How To Get Rid Of Flicker On Your Timelapse Videos?

Today, I wanted to share with you a few secrets about flickering, why you get brightness or contrast flicker and how you can take care of it. Keep reading to create better timelapse videos!

Flicker can occur at different steps in your workflow. It can be on your raw sequence when you come home from your shoot, or it can show up after using Lightroom. Those are 2 different types of flicker. But no need to worry as there is a way to get rid of it completely! 

vYes, you don’t want to reduce flicker on your timelapse videos, you want to fully remove it. It does not look good and you can not share or sell a timelapse with visible flicker, it’s not visually pleasing. Quality over quantity!

Shooting a Sunrise Timelapse in Chicago

1. Brightness Flicker

Caused by: fast shutter speed, exposure ramping, Lightroom

How to get rid of it:

1) Fast Shutter Speed: Shoot with a slower shutter speed by using a ND filter during the day. Brightness flicker comes from the aperture that does not open the exact same way when shooting with a fast shutter speed, even if you keep the same value. Using a slower shutter will reduce or remove the risk of having brightness flicker on your sequences.

2) Exposure ramping: When you do a bulb ramping during a day-to-night or night-to-day timelapse, you will end up with brightness flicker you voluntarily created in order to keep the proper exposure as the light changes. To clean it, use the Holy Grail Wizard of LRTimelapse along with the Visual Deflicker.

3) Lightroom: Doing some heavy color correction with Lightroom can create brightness flicker caused by the ramping between the different keyframes. You can easily get rid of it by using the Visual Deflicker of LRTimelapse or other plugins such as Flicker Free or Neat Video for After Effects and other editing softwares.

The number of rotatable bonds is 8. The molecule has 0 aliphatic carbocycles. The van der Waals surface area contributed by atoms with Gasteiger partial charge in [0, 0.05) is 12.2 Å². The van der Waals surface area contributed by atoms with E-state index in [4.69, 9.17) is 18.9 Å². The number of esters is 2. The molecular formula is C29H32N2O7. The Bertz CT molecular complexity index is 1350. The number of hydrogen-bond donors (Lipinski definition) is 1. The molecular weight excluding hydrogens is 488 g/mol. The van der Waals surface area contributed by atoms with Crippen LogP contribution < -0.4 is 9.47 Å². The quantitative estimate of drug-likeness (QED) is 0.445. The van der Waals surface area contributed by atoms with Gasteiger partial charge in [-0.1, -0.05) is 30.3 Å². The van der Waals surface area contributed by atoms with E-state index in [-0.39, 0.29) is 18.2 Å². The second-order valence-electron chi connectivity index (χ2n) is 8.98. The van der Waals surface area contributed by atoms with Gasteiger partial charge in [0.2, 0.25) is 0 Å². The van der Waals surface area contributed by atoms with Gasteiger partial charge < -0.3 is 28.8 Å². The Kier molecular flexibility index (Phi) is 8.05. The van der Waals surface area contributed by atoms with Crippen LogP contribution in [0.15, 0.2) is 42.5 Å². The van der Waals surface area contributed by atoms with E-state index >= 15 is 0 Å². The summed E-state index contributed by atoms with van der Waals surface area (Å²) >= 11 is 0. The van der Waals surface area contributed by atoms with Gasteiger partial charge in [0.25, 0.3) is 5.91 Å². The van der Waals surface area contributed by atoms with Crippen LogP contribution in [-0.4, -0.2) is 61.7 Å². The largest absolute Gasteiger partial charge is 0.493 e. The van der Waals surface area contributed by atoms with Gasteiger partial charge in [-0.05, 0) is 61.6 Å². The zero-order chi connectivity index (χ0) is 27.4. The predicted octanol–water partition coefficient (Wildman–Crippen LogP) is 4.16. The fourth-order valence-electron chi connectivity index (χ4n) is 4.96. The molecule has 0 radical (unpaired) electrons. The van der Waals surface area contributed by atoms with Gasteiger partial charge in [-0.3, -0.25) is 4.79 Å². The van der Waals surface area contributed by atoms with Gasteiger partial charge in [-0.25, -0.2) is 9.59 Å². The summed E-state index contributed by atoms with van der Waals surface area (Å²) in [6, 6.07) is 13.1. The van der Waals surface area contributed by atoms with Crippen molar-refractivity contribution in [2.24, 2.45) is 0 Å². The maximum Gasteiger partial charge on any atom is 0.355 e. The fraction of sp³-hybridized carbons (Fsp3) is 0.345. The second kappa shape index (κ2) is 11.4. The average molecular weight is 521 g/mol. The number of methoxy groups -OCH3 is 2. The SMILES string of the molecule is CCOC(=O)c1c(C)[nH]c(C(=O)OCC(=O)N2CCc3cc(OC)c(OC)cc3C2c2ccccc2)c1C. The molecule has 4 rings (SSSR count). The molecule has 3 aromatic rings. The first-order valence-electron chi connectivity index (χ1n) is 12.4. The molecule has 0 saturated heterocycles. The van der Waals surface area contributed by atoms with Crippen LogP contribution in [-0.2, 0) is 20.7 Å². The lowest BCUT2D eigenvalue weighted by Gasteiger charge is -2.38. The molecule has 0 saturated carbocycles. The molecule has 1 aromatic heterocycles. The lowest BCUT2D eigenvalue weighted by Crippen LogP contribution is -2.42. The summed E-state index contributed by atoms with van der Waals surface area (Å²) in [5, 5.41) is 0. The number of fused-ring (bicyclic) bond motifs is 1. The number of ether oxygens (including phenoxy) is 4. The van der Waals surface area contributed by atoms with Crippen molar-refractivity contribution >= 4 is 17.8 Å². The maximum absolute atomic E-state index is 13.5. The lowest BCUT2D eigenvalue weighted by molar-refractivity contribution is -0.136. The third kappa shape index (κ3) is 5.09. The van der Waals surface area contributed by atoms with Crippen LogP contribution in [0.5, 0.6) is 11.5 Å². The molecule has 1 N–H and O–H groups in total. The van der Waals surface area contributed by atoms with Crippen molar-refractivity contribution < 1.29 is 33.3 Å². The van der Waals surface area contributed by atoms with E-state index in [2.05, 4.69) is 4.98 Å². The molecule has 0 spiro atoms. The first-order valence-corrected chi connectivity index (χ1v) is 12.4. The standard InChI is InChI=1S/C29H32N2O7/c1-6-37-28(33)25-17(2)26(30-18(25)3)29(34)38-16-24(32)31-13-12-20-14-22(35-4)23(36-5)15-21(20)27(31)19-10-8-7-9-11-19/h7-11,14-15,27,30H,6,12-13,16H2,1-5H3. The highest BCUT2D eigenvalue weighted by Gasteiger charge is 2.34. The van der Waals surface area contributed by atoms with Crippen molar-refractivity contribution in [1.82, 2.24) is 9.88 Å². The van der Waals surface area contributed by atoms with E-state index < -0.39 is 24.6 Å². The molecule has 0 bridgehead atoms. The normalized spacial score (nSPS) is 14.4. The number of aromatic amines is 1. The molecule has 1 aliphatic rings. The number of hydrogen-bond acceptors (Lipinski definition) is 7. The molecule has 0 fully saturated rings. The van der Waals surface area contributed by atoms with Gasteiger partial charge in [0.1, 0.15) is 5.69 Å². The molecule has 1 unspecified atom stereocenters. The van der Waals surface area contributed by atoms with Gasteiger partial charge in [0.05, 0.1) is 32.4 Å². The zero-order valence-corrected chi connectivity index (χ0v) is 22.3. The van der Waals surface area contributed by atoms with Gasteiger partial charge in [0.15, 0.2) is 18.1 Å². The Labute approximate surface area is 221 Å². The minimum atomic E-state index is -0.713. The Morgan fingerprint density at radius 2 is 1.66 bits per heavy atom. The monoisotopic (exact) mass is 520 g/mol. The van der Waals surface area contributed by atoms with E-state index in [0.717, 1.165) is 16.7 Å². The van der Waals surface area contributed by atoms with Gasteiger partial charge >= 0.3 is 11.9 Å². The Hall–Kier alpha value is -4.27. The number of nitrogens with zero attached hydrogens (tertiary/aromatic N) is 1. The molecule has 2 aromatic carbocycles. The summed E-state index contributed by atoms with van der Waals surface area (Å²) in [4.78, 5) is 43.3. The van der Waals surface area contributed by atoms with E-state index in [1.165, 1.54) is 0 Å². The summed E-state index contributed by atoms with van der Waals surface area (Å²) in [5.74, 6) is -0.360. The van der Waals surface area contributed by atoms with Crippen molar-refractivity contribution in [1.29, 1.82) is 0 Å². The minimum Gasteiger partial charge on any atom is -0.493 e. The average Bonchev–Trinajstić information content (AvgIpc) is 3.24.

2. Contrast Flicker

Caused by: Lightroom contrast settings such as Whites, Blacks, Contrast, Clarity and Dehaze. Lightroom has a way of applying those settings differently from one frame to another. The program is reading your images and applies the contrast settings after analyzing them.

Even though this is not an issue for still photography, it’s definitely not ideal for a timelapse sequence made of hundreds of images where things are constantly moving. The goal is to keep the exact same look on every frame with a smooth transition if needed. Usually, cars, boats, people or clouds are the reason why you end up with contrast flicker on your timelapses, specially if they take a lot of room in your composition.

How to get rid of it:

Contrast flicker is very annoying and very hard to remove. LRTimelapse will not get rid of it with the Visual Deflicker. The first step is to use a slow shutter speed as much as possible when shooting, in order to blur motions and make big elements blurry or invisible on your images. 

The second way to remove contrast flicker is to not use the contrast settings too much on Lightroom. Use low values (maximum 10 or 15) and utilize the Tone Curve tool instead of Whites and Blacks to create contrast. The Tone Curve has a more linear way of applying contrast settings, which result in less contrast flicker.

If you still have contrast flicker after all of that, you can use a powerful plugin called Flicker Free by Digital Anarchy. It’s doing an amazing job clearing up almost any contrast flicker on your timelapse videos. The plugin is not free, but this is the best investment I have made after LRTimelapse in my career. I highly recommend it if you are serious about your timelapse work.

The 3rd type of timelapse flicker is what I call Natural Flicker caused by a natural source in your timelapse. This could be neon lights, a ferris wheel or any other big source of light that is constantly changing.

Watch this video about 3 Types of Timelapse Flicker to learn a little more about this topic.

What to remember

Ending up with a flicker free timelapse is not really hard. You just need to smooth out anything you can, from your camera settings to color correction between the keyframes on Lightroom. If you have LRTimelapse, ending up with brightness flicker is pretty much impossible.

Doing heavy corrections on your raw sequences can create bad contrast flicker and it’s never a good thing. Go easy with the ramping between keyframes, specially during a day-to-night timelapse, and you will see that creating flicker free timelapse videos is very easy. 

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